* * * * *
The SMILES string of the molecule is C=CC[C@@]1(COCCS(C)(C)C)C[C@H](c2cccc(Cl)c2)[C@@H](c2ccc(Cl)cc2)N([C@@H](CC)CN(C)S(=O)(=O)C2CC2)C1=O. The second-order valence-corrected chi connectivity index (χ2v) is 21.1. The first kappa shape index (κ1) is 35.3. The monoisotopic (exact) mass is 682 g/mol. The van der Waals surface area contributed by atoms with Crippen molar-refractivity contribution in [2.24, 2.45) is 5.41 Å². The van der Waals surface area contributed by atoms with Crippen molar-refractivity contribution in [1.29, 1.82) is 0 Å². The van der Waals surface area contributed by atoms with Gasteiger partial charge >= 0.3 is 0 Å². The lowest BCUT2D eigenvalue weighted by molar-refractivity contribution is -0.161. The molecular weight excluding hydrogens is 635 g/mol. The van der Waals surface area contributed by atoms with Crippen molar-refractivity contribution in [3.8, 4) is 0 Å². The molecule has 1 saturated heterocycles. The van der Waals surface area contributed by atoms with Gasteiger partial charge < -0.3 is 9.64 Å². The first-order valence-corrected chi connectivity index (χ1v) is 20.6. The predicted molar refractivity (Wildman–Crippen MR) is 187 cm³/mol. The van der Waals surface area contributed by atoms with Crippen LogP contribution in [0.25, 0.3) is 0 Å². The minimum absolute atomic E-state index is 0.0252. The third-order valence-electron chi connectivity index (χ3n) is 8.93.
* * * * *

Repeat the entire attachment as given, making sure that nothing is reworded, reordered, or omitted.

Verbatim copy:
The SMILES string of the molecule is C=CC[C@@]1(COCCS(C)(C)C)C[C@H](c2cccc(Cl)c2)[C@@H](c2ccc(Cl)cc2)N([C@@H](CC)CN(C)S(=O)(=O)C2CC2)C1=O. The second-order valence-corrected chi connectivity index (χ2v) is 21.1. The first kappa shape index (κ1) is 35.3. The monoisotopic (exact) mass is 682 g/mol. The van der Waals surface area contributed by atoms with Crippen molar-refractivity contribution in [2.24, 2.45) is 5.41 Å². The van der Waals surface area contributed by atoms with Crippen molar-refractivity contribution in [1.29, 1.82) is 0 Å². The van der Waals surface area contributed by atoms with Gasteiger partial charge >= 0.3 is 0 Å². The lowest BCUT2D eigenvalue weighted by molar-refractivity contribution is -0.161. The molecular weight excluding hydrogens is 635 g/mol. The van der Waals surface area contributed by atoms with Crippen molar-refractivity contribution in [3.8, 4) is 0 Å². The molecule has 1 saturated heterocycles. The van der Waals surface area contributed by atoms with Gasteiger partial charge < -0.3 is 9.64 Å². The first-order valence-corrected chi connectivity index (χ1v) is 20.6. The predicted molar refractivity (Wildman–Crippen MR) is 187 cm³/mol. The van der Waals surface area contributed by atoms with Crippen LogP contribution in [0.25, 0.3) is 0 Å². The minimum absolute atomic E-state index is 0.0252. The third-order valence-electron chi connectivity index (χ3n) is 8.93.